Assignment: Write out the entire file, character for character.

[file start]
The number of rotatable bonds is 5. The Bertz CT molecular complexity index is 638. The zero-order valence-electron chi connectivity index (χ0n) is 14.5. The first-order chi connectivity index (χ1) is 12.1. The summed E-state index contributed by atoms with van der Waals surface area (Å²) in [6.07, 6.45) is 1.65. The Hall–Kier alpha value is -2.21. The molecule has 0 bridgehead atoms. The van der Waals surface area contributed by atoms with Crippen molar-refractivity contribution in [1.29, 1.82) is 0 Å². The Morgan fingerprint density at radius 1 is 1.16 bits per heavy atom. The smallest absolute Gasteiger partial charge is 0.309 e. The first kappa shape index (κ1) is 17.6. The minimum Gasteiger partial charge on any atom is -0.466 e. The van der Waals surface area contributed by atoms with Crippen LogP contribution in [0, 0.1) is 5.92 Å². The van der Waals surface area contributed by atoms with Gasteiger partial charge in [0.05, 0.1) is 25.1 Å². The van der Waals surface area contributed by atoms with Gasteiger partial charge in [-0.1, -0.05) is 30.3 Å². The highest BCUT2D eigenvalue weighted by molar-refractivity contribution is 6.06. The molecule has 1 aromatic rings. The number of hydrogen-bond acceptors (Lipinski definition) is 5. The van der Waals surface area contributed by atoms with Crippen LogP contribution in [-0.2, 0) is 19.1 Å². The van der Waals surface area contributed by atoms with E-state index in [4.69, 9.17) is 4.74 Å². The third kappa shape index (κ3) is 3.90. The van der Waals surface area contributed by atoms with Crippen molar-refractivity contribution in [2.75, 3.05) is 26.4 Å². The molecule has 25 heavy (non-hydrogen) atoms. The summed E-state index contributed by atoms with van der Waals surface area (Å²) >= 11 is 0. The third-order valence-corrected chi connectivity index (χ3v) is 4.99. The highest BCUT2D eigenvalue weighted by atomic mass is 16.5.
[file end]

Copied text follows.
The number of rotatable bonds is 5. The Bertz CT molecular complexity index is 638. The zero-order valence-electron chi connectivity index (χ0n) is 14.5. The first-order chi connectivity index (χ1) is 12.1. The summed E-state index contributed by atoms with van der Waals surface area (Å²) in [6.07, 6.45) is 1.65. The Hall–Kier alpha value is -2.21. The molecule has 0 bridgehead atoms. The van der Waals surface area contributed by atoms with Crippen molar-refractivity contribution in [1.29, 1.82) is 0 Å². The Morgan fingerprint density at radius 1 is 1.16 bits per heavy atom. The smallest absolute Gasteiger partial charge is 0.309 e. The first kappa shape index (κ1) is 17.6. The minimum Gasteiger partial charge on any atom is -0.466 e. The van der Waals surface area contributed by atoms with Crippen LogP contribution in [0, 0.1) is 5.92 Å². The van der Waals surface area contributed by atoms with Gasteiger partial charge in [0.05, 0.1) is 25.1 Å². The van der Waals surface area contributed by atoms with Gasteiger partial charge in [-0.1, -0.05) is 30.3 Å². The highest BCUT2D eigenvalue weighted by molar-refractivity contribution is 6.06. The molecule has 1 aromatic rings. The number of hydrogen-bond acceptors (Lipinski definition) is 5. The van der Waals surface area contributed by atoms with Crippen LogP contribution in [-0.2, 0) is 19.1 Å². The van der Waals surface area contributed by atoms with E-state index in [4.69, 9.17) is 4.74 Å². The third kappa shape index (κ3) is 3.90. The van der Waals surface area contributed by atoms with Crippen molar-refractivity contribution in [2.75, 3.05) is 26.4 Å². The molecule has 25 heavy (non-hydrogen) atoms. The summed E-state index contributed by atoms with van der Waals surface area (Å²) >= 11 is 0. The third-order valence-corrected chi connectivity index (χ3v) is 4.99. The highest BCUT2D eigenvalue weighted by atomic mass is 16.5.